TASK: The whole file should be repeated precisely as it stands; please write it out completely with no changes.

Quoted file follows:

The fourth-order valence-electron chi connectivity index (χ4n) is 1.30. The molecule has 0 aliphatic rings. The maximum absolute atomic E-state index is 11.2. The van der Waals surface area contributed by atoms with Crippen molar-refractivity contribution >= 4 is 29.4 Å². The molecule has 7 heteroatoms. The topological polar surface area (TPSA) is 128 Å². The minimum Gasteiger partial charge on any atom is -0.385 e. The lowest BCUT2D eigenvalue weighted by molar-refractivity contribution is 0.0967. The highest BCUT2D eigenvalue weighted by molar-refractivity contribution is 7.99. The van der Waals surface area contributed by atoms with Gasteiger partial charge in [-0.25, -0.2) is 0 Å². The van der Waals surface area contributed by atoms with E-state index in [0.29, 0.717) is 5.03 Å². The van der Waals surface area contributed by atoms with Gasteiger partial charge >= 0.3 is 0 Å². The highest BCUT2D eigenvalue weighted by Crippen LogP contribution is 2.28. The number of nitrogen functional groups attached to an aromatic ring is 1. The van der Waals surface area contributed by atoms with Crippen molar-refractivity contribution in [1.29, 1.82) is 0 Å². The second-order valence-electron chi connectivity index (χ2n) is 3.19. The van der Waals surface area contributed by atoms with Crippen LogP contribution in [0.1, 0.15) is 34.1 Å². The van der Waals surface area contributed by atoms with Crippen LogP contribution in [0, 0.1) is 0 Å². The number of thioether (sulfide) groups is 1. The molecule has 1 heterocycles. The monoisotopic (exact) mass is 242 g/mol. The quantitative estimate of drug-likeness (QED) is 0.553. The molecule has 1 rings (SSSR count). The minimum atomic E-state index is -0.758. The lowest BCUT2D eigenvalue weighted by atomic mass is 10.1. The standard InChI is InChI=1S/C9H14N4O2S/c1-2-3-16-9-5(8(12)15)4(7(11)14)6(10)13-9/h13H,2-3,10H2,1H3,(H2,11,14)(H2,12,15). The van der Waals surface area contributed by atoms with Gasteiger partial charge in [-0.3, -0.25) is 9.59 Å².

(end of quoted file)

The fourth-order valence-electron chi connectivity index (χ4n) is 1.30. The molecule has 0 aliphatic rings. The maximum absolute atomic E-state index is 11.2. The van der Waals surface area contributed by atoms with Crippen molar-refractivity contribution >= 4 is 29.4 Å². The molecule has 7 heteroatoms. The topological polar surface area (TPSA) is 128 Å². The minimum Gasteiger partial charge on any atom is -0.385 e. The lowest BCUT2D eigenvalue weighted by molar-refractivity contribution is 0.0967. The highest BCUT2D eigenvalue weighted by molar-refractivity contribution is 7.99. The van der Waals surface area contributed by atoms with Gasteiger partial charge in [-0.25, -0.2) is 0 Å². The van der Waals surface area contributed by atoms with E-state index in [0.29, 0.717) is 5.03 Å². The van der Waals surface area contributed by atoms with Gasteiger partial charge >= 0.3 is 0 Å². The highest BCUT2D eigenvalue weighted by Crippen LogP contribution is 2.28. The number of nitrogen functional groups attached to an aromatic ring is 1. The van der Waals surface area contributed by atoms with Crippen molar-refractivity contribution in [1.29, 1.82) is 0 Å². The second-order valence-electron chi connectivity index (χ2n) is 3.19. The van der Waals surface area contributed by atoms with Crippen LogP contribution in [0.1, 0.15) is 34.1 Å². The van der Waals surface area contributed by atoms with Crippen LogP contribution in [0, 0.1) is 0 Å². The number of thioether (sulfide) groups is 1. The molecule has 1 heterocycles. The monoisotopic (exact) mass is 242 g/mol. The quantitative estimate of drug-likeness (QED) is 0.553. The molecule has 1 rings (SSSR count). The minimum atomic E-state index is -0.758. The lowest BCUT2D eigenvalue weighted by atomic mass is 10.1. The standard InChI is InChI=1S/C9H14N4O2S/c1-2-3-16-9-5(8(12)15)4(7(11)14)6(10)13-9/h13H,2-3,10H2,1H3,(H2,11,14)(H2,12,15). The van der Waals surface area contributed by atoms with Gasteiger partial charge in [-0.3, -0.25) is 9.59 Å².